Surmounting Perfectionism

Perfectionists Hate Making Mistakes

Perfectionists tend to strive for flawlessness in almost everything they do. They set high-performance standards for themselves and tend to be extremely critical toward their efforts and results. Perfectionists don’t like making mistakes or failing.

Perfection is often confused with having high standards but they are two different things. The desire to excel and have high standards can help you achieve outstanding goals but when it turns into perfectionism, it can become problematic. Having healthy high standards and establishing realistic goals are beneficial but a perfectionist will have standards that are harmful and impractical.

The problem with perfectionism is that you often feel that you don’t measure up to your own standards and your efforts aren’t good enough. You’re constantly focused on self-doubt and negativity. That critical inner voice pushes you to work harder but it’s rarely completely satisfied no matter what you do.

You can be a perfectionist in some areas and not in others which is why you may not always recognize it within yourself. Perfectionism is a common self-esteem issue which becomes a deeply-engrained behavior that can cause frequent self-criticism, health issues and burn out. Here are some tips on how to stop being a perfectionist.

 

Quiet Your Inner Critic

Mistakes and failure are part of the process of succeeding. You can’t learn without making mistakes. Give yourself permission to make mistakes. After all, you’re human. When mistakes happen, focus on learning from them. It’s an opportunity to explore, discover and become better.

Recognize what underlying thoughts and beliefs are behind your need for perfection. Low self-esteem is usually the catalyst for being overdriven and feeling your efforts aren’t good enough.

When you find yourself being self-critical, reframe your thoughts. Turn the negative thought into a positive one, such as: “I learned something and next time I’ll do better.” Take positive, constructive action to work on whatever needs improvement.

 

Aim for Balance in Your Life

Try not to hold others to your high standards. You can’t expect others to operate at the same perfectionist level you do. Better yet, replace your perfectionistic expectations for yourself or anyone else with realistic goals and expectations.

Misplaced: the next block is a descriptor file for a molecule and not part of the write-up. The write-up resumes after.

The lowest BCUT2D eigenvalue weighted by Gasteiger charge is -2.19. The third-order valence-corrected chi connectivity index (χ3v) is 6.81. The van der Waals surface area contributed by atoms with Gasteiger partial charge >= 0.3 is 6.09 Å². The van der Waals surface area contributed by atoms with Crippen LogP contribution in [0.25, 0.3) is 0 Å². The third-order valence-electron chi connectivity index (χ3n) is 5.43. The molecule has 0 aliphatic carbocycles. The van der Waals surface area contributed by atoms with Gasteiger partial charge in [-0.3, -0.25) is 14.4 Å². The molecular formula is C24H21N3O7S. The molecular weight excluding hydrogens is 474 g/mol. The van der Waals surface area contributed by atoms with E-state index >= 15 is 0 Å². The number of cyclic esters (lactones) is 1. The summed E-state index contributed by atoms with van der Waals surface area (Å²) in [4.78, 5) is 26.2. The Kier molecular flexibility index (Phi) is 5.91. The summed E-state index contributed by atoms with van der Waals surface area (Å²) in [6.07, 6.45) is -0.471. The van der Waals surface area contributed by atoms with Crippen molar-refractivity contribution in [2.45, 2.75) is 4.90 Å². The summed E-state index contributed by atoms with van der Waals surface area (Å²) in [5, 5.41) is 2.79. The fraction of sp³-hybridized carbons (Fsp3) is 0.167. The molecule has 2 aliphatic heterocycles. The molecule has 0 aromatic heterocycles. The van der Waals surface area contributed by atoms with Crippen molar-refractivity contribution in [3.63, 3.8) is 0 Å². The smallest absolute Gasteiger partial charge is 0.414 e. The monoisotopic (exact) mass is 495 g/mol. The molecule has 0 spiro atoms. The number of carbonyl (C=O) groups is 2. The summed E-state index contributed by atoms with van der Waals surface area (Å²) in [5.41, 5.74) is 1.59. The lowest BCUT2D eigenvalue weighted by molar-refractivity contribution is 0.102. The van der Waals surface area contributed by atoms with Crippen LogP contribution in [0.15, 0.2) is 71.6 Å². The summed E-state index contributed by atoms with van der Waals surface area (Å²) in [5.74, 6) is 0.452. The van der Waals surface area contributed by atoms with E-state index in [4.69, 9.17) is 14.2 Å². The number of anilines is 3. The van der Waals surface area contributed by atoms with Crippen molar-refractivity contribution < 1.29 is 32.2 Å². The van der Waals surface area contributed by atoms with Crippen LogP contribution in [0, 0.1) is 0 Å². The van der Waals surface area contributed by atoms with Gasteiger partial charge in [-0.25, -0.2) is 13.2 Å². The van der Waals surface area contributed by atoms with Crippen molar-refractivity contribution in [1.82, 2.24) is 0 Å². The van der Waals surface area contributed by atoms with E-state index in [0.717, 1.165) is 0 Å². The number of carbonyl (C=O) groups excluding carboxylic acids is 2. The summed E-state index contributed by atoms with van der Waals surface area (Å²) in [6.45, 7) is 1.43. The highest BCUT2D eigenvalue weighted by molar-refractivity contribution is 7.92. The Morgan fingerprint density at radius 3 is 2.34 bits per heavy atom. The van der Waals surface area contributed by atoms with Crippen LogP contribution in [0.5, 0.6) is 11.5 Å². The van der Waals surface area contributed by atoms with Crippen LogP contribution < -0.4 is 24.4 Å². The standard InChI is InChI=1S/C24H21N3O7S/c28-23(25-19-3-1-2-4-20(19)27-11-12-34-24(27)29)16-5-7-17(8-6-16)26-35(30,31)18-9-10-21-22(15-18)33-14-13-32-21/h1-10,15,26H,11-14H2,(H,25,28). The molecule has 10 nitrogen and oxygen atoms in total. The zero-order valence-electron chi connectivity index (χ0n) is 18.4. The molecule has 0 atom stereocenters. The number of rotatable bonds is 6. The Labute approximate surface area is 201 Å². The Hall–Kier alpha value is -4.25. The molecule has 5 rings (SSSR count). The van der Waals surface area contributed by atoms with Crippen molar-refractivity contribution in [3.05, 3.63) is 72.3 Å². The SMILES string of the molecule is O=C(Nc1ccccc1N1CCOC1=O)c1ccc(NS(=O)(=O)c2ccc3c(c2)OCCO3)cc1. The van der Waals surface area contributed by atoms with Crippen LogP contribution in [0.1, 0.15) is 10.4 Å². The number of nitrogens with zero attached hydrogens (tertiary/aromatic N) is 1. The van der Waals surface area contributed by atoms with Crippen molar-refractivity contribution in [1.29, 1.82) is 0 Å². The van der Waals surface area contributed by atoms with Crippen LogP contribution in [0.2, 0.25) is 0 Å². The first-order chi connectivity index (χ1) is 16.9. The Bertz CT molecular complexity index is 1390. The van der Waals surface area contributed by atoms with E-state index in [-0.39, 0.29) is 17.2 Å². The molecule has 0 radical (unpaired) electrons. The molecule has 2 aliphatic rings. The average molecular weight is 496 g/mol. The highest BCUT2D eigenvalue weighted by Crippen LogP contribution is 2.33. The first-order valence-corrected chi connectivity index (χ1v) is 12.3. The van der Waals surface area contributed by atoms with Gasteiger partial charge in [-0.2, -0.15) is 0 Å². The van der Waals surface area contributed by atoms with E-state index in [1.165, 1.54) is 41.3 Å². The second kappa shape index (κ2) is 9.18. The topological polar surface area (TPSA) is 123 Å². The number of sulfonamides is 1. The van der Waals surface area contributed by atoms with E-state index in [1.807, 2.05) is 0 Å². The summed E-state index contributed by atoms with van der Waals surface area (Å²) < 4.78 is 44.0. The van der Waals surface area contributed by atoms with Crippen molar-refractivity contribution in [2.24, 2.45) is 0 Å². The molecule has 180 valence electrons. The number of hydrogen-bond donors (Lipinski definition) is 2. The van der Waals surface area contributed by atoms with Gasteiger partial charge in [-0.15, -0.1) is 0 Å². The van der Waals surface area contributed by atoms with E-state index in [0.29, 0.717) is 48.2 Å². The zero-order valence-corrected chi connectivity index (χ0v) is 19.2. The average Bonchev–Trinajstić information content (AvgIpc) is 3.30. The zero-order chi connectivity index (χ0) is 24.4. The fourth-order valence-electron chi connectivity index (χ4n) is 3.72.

Lowering your standards doesn’t mean having no standards. Aim for good enough. Accept a broader form of excellence instead of a restrictive, unhealthy one. Realistic standards are standards that can help you do your best without costing you things such as health, relationships, and leisure time. The key is balance. Find a balance where you do good work but don’t exhaust yourself in the process or miss out on life.

 

Set Time Limits on Certain Tasks

If you tend to get carried away with eradicating very little scuff when washing the car or kitchen floor, set a time limit on how long you will devote to that task. That doesn’t mean that you’ll end up with a shoddy job. But it helps ensure that the car or floor will be clean enough. They’re going to get dirty again, anyway.

 

Put Your Own Needs Higher on Your To-Do List

Type-A personalities and perfectionism often go hand-in-hand. If you’re a Type-A perfectionist, it’s very likely self-care is not high on your list of priorities. Don’t be a slave to your mind. Prioritize self-care, and schedule time for breaks and relaxation. Imagine what your life would be like if you gave relaxation even half the effort you put into your other undertakings.

Listen to Your Body, not Your Perfectionistic Mind

Although you may feel that perfectionism helps you do a better job, it’s counter-productive because it can undermine your performance by inhibiting creativity and causing exhaustion. Get creative. Color outside the lines. Don’t be afraid to make mistakes or fail. Making mistakes and failing are an essential part of the process that leads to greater success. Perfectionism is like being on a short, tight leash that denies you freedom to explore and discover.

Perfectionism is a habit but any habit can be changed. With awareness of what’s behind your perfectionism and using the strategies outlined above, you can eliminate perfectionism from your life. Your body will thank you for it.

About the Author

Robbie

Robbie Holz is an internationally respected healer, frequent media guest and an award-winning author. To learn how Robbie can help you address your health issues from a physical, emotional and spiritual perspective, call 360.899.9339 PT (no texts) or email robbie@holzwellness.com.

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